The cabaret at Christy’s starts around 10:00 pm and lasts for about an hour, so there’s loads of time to go on somewhere else once you’ve had your photo snapped. If you’re coming out of Christy’s you’ll be near Soi Green Mango, the main hub of nightlife in Chaweng and where thousands of people party every week. Here you can get buckets of booze – two or three measures of vodka or whisky with a few measures of mixer, all dumped into a plastic bucket that really should come with a matching spade. There are more than enough bars and clubs in the Green Mango area to keep you pub-crawling all night and beyond.
Walking along Soi Green Mango it can be easy to think that nights out in Chaweng are all about pumping techno and sweeping lights. But if rock or reggae are more your thing, there’re still quite a few options. The Reggae Pub, beside the lake and a few minutes’ walk from the Chaweng Stadium, is a huge barn-type venue that has live bands as well as DJs mixing all types of music – there’s sometimes techno, but more often reggae and rock. The atmosphere here is always bouncing, very friendly, with a good mix of Thais and foreigners and decent table service considering the amount of customers on any given night. Going in the opposite direction from Green Mango will bring you to the Hendrix bar, a very laid back spot with pool table and rock music, whilst bars like The Islander also have a lively but less hectic vibe.
Of course, you’ll need to line your stomach before hitting these bars and drinking a bucket or two of Sang Som (the local Thai rum). There are as many places to eat in Chaweng as there are to drink and party, from the ubiquitous McDonald’s and Subway to five star Thai and international restaurants. Have a look at Zico’s, a Brazilian restaurant complete with fully-costumed Samba dancers on the big stage and an all-you-can-eat meat and salad bar. There’s also Red Snapper, for healthy Mediterranean meals and a good list of cocktails, or La Taverna for good old-fashioned Italian cuisine. There’s absolutely no problem trying to find a place to eat in Chaweng as you’ll be inundated with the smells and sounds of food sizzling wherever you go and will be able to see what’s on offer before deciding to go in.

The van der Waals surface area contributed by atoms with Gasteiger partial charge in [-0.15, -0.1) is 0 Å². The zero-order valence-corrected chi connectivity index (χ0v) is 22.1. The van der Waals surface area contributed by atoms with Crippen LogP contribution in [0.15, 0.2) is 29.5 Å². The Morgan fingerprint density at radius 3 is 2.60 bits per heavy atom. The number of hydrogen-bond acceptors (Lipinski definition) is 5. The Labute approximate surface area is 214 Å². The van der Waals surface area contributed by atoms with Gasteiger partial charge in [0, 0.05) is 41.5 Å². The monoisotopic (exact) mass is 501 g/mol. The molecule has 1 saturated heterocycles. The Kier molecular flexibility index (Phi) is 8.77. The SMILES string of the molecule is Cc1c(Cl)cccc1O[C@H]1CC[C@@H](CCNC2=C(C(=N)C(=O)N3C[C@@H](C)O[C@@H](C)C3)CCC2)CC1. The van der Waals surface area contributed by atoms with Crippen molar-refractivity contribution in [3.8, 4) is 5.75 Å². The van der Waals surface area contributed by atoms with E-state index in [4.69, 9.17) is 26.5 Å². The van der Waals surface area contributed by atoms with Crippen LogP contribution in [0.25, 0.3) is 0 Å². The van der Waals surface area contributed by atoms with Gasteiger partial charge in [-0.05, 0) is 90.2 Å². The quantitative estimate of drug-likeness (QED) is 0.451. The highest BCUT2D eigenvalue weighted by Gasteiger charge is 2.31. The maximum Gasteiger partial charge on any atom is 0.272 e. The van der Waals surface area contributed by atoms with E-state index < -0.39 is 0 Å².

And if you’re looking for something a bit more relaxed to do in Chaweng at night, maybe with the kids or after a night on Soi Green Mango, go through Laem Din market and onto the main ring-road, then turn right and go up to the Tesco Lotus shopping centre. The usual shopping is here, with Tesco itself, Boots and smaller outlets selling phones, DVDs, bags and sunglasses, but there’s also a bowling alley and a cinema so you can do something as a change from clubbing. The cinema shows all the latest releases, with most of the films still in English and with Thai subtitles, so you don’t have to worry about not understanding the final episode of the Harry Potter saga.
The contrast of bowling at Tesco’s with clubbing at the Reggae Bar, or watching cabaret at Christy’s with eating a Brazilian barbecue at Zico’s, shows how diverse and lively Chaweng can be. You’ll see families with small children eating at one of the Beach Road restaurants, stag parties drinking from buckets, stalls with canvas paintings or leather holdalls … it’s all here. Chaweng at night is one of the most ‘Samui’ places on the island and somewhere that’s not easy to forget.